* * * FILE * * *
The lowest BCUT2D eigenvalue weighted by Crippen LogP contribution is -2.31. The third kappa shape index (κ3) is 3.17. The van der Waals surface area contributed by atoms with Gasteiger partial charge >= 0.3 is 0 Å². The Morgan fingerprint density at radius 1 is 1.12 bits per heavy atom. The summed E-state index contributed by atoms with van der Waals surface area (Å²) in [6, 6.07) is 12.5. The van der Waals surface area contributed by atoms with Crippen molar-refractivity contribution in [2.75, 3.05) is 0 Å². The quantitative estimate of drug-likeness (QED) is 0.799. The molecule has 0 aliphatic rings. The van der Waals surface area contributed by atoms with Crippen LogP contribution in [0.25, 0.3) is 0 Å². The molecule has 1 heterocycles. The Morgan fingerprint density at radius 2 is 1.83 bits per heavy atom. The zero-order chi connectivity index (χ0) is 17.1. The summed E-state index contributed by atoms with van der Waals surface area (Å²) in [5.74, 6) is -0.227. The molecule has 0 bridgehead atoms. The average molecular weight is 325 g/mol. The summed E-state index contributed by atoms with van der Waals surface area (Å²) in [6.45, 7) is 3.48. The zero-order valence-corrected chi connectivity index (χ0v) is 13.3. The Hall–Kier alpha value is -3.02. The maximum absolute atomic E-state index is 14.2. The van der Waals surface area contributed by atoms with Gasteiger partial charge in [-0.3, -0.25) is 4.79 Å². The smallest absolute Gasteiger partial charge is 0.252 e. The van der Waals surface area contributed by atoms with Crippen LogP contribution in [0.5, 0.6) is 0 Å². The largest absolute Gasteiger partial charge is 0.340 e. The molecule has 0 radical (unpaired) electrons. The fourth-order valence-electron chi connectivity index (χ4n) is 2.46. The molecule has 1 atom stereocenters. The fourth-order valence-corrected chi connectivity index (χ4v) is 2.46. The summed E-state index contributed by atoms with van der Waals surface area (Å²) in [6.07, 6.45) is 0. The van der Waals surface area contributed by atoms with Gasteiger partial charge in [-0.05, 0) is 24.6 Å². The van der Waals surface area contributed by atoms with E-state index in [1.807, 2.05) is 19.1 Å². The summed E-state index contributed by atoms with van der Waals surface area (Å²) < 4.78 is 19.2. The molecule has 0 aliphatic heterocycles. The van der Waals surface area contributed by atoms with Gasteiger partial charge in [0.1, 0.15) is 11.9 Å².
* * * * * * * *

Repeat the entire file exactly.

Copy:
The lowest BCUT2D eigenvalue weighted by Crippen LogP contribution is -2.31. The third kappa shape index (κ3) is 3.17. The van der Waals surface area contributed by atoms with Gasteiger partial charge >= 0.3 is 0 Å². The Morgan fingerprint density at radius 1 is 1.12 bits per heavy atom. The summed E-state index contributed by atoms with van der Waals surface area (Å²) in [6, 6.07) is 12.5. The van der Waals surface area contributed by atoms with Crippen molar-refractivity contribution in [2.75, 3.05) is 0 Å². The quantitative estimate of drug-likeness (QED) is 0.799. The molecule has 0 aliphatic rings. The van der Waals surface area contributed by atoms with Crippen LogP contribution in [0.25, 0.3) is 0 Å². The molecule has 1 heterocycles. The Morgan fingerprint density at radius 2 is 1.83 bits per heavy atom. The zero-order chi connectivity index (χ0) is 17.1. The summed E-state index contributed by atoms with van der Waals surface area (Å²) in [5.74, 6) is -0.227. The molecule has 0 bridgehead atoms. The average molecular weight is 325 g/mol. The summed E-state index contributed by atoms with van der Waals surface area (Å²) in [6.45, 7) is 3.48. The zero-order valence-corrected chi connectivity index (χ0v) is 13.3. The Hall–Kier alpha value is -3.02. The maximum absolute atomic E-state index is 14.2. The van der Waals surface area contributed by atoms with Gasteiger partial charge in [-0.3, -0.25) is 4.79 Å². The smallest absolute Gasteiger partial charge is 0.252 e. The van der Waals surface area contributed by atoms with Crippen LogP contribution in [0.5, 0.6) is 0 Å². The largest absolute Gasteiger partial charge is 0.340 e. The molecule has 0 radical (unpaired) electrons. The fourth-order valence-electron chi connectivity index (χ4n) is 2.46. The molecule has 1 atom stereocenters. The fourth-order valence-corrected chi connectivity index (χ4v) is 2.46. The summed E-state index contributed by atoms with van der Waals surface area (Å²) in [6.07, 6.45) is 0. The van der Waals surface area contributed by atoms with Gasteiger partial charge in [-0.05, 0) is 24.6 Å². The van der Waals surface area contributed by atoms with E-state index in [1.807, 2.05) is 19.1 Å². The summed E-state index contributed by atoms with van der Waals surface area (Å²) < 4.78 is 19.2. The molecule has 0 aliphatic heterocycles. The van der Waals surface area contributed by atoms with Gasteiger partial charge in [0.1, 0.15) is 11.9 Å².